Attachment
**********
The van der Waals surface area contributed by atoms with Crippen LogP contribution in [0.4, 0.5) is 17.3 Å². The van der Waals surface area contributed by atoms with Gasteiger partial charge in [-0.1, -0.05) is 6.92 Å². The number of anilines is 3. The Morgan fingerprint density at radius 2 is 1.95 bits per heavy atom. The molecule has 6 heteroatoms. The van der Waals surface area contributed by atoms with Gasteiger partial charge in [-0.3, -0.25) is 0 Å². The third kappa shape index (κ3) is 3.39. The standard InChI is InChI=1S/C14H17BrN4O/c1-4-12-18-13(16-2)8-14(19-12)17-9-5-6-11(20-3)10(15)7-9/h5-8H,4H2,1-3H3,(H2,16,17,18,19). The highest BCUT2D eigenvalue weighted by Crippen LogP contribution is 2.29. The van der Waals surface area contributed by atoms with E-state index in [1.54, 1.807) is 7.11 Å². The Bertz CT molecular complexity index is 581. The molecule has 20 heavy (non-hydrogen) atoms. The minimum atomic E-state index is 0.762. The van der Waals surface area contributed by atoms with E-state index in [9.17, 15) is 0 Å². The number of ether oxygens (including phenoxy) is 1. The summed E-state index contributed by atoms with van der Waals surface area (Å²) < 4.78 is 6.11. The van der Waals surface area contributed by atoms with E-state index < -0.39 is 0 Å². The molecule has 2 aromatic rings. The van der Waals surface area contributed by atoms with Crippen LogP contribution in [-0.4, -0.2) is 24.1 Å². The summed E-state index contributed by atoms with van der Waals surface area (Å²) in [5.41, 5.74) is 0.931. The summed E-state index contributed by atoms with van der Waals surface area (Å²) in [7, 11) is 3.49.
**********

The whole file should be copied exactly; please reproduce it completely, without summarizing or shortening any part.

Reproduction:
The van der Waals surface area contributed by atoms with Crippen LogP contribution in [0.4, 0.5) is 17.3 Å². The van der Waals surface area contributed by atoms with Gasteiger partial charge in [-0.1, -0.05) is 6.92 Å². The number of anilines is 3. The Morgan fingerprint density at radius 2 is 1.95 bits per heavy atom. The molecule has 6 heteroatoms. The van der Waals surface area contributed by atoms with Gasteiger partial charge in [-0.3, -0.25) is 0 Å². The third kappa shape index (κ3) is 3.39. The standard InChI is InChI=1S/C14H17BrN4O/c1-4-12-18-13(16-2)8-14(19-12)17-9-5-6-11(20-3)10(15)7-9/h5-8H,4H2,1-3H3,(H2,16,17,18,19). The highest BCUT2D eigenvalue weighted by Crippen LogP contribution is 2.29. The van der Waals surface area contributed by atoms with E-state index in [1.54, 1.807) is 7.11 Å². The Bertz CT molecular complexity index is 581. The molecule has 20 heavy (non-hydrogen) atoms. The minimum atomic E-state index is 0.762. The van der Waals surface area contributed by atoms with E-state index in [9.17, 15) is 0 Å². The number of ether oxygens (including phenoxy) is 1. The summed E-state index contributed by atoms with van der Waals surface area (Å²) < 4.78 is 6.11. The van der Waals surface area contributed by atoms with E-state index < -0.39 is 0 Å². The molecule has 2 aromatic rings. The van der Waals surface area contributed by atoms with Crippen LogP contribution in [-0.4, -0.2) is 24.1 Å². The summed E-state index contributed by atoms with van der Waals surface area (Å²) in [5.41, 5.74) is 0.931. The summed E-state index contributed by atoms with van der Waals surface area (Å²) in [7, 11) is 3.49.